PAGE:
top of page

LL: Trauma Informed v. Trauma Competent

*This is a part of our series, "Lessons Learned", where we're reflecting on what we've experienced over the last 9 years of ministry! For the rest of the series, you can check the main post: Introduction

Experiencing trauma is really common, it happens constantly in our world, but within our work of serving youth transitioning out of the foster care system we often find that there is prolonged, unresolved trauma being experienced. As an organization, it has been pivotal to develop our programs around this reality and adapt to the needs we see. This has led to our pursuit of trauma informed care and best practices for this population. What we've found is that we have to work through the differences between "Trauma Informed" as opposed to "Trauma Competent" - this is a difficult lesson, and one that we consider to be still growing within our society, but it's really important:

Trauma informed care is not simply having an understanding that trauma is present in our client's history.

Trauma informed care is the thoughtful application of tools and resources within our work that reflects an understanding of the affect trauma has had on our client's lives.

Trauma informed care is the alleviation of unnecessary obstacles and burdens within our practices that specific clients may find more difficult to overcome due to past trauma.

Trauma informed care is a conscious choice to always be willing learn and grow to better serve those in our circles.

Trauma informed care is the understanding that we cannot assume who has or has not endured a traumatic history, and making every effort to be a strengthening resource rather than a new obstacle on their journey.

Why is differentiation between the two important? A trauma informed service will acknowledge that trauma is impacting their interactions with the client, whereas a trauma competend service will keep an active record of strategies and tools to help someone overcome the effects of trauma on their receipt of services.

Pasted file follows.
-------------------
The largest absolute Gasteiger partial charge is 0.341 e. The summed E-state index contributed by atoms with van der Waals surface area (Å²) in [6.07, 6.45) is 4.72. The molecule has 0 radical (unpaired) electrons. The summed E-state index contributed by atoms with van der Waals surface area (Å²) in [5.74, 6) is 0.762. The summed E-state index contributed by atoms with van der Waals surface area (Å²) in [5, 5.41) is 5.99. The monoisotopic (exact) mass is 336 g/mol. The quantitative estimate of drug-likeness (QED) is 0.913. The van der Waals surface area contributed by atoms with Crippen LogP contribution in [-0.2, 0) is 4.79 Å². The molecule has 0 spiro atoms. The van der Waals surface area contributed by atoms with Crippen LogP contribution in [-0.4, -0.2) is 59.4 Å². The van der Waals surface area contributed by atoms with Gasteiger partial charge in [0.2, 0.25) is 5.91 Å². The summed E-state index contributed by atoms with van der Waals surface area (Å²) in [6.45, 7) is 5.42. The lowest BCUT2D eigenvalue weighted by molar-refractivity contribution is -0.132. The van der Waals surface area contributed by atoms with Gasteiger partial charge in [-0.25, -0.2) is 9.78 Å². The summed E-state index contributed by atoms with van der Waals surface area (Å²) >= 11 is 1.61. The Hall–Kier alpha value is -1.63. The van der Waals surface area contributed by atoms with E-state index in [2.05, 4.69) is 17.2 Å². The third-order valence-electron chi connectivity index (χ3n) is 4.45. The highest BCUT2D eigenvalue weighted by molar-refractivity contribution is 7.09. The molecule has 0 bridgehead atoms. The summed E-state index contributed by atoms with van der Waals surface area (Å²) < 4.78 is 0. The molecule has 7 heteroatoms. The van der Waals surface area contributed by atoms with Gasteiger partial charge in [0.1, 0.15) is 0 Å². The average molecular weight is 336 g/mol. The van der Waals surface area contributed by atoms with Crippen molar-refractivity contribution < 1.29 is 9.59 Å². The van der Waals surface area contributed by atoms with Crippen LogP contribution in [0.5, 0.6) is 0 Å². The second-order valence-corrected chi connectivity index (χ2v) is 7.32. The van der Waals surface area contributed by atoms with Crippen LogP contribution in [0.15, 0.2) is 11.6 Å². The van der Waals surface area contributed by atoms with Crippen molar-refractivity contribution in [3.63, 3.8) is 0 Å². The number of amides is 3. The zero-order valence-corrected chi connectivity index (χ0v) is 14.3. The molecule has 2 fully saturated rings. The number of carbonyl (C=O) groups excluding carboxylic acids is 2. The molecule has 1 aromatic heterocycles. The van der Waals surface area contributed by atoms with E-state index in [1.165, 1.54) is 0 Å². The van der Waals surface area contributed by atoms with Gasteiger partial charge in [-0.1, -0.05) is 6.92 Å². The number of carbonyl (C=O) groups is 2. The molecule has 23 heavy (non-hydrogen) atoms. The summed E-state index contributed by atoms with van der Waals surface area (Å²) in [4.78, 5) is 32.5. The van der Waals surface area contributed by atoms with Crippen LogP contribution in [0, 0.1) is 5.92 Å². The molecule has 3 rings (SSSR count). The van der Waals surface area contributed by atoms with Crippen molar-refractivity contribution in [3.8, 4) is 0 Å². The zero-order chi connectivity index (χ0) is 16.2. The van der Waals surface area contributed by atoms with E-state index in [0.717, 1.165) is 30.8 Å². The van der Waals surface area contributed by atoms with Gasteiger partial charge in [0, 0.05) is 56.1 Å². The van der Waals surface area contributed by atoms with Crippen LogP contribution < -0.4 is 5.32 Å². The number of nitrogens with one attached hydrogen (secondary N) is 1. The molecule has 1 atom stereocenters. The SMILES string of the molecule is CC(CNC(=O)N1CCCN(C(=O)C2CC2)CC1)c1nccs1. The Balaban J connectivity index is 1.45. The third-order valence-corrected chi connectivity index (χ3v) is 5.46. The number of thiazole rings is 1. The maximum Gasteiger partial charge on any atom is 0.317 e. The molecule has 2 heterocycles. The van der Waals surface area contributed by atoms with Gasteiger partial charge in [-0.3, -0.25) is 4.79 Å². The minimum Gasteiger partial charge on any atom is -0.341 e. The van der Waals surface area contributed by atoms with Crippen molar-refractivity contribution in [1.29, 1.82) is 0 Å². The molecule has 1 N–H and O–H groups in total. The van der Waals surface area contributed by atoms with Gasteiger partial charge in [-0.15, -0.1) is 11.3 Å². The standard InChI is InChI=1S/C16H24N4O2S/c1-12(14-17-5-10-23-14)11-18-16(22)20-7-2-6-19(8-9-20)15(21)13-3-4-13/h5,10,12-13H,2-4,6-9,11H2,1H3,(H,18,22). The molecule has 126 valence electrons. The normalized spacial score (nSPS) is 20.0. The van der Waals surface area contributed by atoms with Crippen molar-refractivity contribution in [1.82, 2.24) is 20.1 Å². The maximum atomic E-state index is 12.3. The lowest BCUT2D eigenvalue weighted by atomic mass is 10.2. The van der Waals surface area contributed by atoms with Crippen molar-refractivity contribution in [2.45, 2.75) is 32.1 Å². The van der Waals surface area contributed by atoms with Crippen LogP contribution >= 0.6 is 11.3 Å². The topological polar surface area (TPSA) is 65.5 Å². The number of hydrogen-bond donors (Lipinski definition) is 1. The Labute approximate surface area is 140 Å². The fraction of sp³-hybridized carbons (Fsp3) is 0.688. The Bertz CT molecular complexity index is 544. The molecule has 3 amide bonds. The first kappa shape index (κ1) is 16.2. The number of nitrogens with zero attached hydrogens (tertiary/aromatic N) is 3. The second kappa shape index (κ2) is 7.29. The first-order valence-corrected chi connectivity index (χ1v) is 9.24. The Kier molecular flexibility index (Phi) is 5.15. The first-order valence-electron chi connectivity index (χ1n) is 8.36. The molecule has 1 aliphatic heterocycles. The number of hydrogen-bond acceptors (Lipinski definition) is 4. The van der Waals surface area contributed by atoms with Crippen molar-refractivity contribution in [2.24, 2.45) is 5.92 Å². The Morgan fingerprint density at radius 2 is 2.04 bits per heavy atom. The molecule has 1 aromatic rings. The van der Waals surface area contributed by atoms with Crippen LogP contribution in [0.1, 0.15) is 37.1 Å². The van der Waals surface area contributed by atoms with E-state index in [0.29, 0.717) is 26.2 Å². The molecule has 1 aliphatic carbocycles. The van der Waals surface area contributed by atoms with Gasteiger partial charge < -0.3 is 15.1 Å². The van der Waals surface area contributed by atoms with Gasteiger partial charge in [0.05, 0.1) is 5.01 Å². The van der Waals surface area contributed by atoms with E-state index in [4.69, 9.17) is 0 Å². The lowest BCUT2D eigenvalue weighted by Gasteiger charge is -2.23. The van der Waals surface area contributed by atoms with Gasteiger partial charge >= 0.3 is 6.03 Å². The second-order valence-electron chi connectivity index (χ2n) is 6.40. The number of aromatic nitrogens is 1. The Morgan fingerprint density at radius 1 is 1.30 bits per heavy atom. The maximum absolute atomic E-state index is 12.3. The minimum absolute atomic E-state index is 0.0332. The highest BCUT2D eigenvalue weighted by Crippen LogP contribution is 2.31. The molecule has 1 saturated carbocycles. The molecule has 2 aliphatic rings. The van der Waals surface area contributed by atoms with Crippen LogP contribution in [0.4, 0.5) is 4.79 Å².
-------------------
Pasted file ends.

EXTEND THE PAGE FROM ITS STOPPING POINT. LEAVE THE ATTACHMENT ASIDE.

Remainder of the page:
Where to Start / Resources:

  1. Know the resources already available. through Show Hope's "Hope for the Journey" training we have been introduced to the key elements of Trust Based Relational Intervention by the Karyn Purvis Institute of Childhood Development, and that has been enormously helpful in our pursuit of best practices.

  2. Talk with others already doing this work and watch them work. Our collaborations with SaySoInc have been some of the most influential on the development of best practices for our organization - because they've been doing similar work for 26 years. Trauma competence is an accumulation of understanding, so take every opportunity to learn from others doing the work well.

  3. Make it personal. Each person is different and the processing of trauma is not linear or clean. Each client will have different triggers and needs - to serve everyone well we need to know the individual.

  4. Accept the slow pace of steady process. Being trauma competent will slow things down, because it's intentional. Allow it to be. Allow your organization to learn, have each employee trained, take the time to know each client, and adapt to the needs you see consistently. This might look like phone calls instead of emails, this might look like in person meetings instead of Zoom meetings, it may be one lesson becoming three - whatever trauma competency looks like, it's going to be worth it.


Featured Posts
Recent Posts
Search By Tags
Follow Us
  • Black Pinterest Icon
  • Black Facebook Icon
  • Black Instagram Icon
  • Black Twitter Icon
bottom of page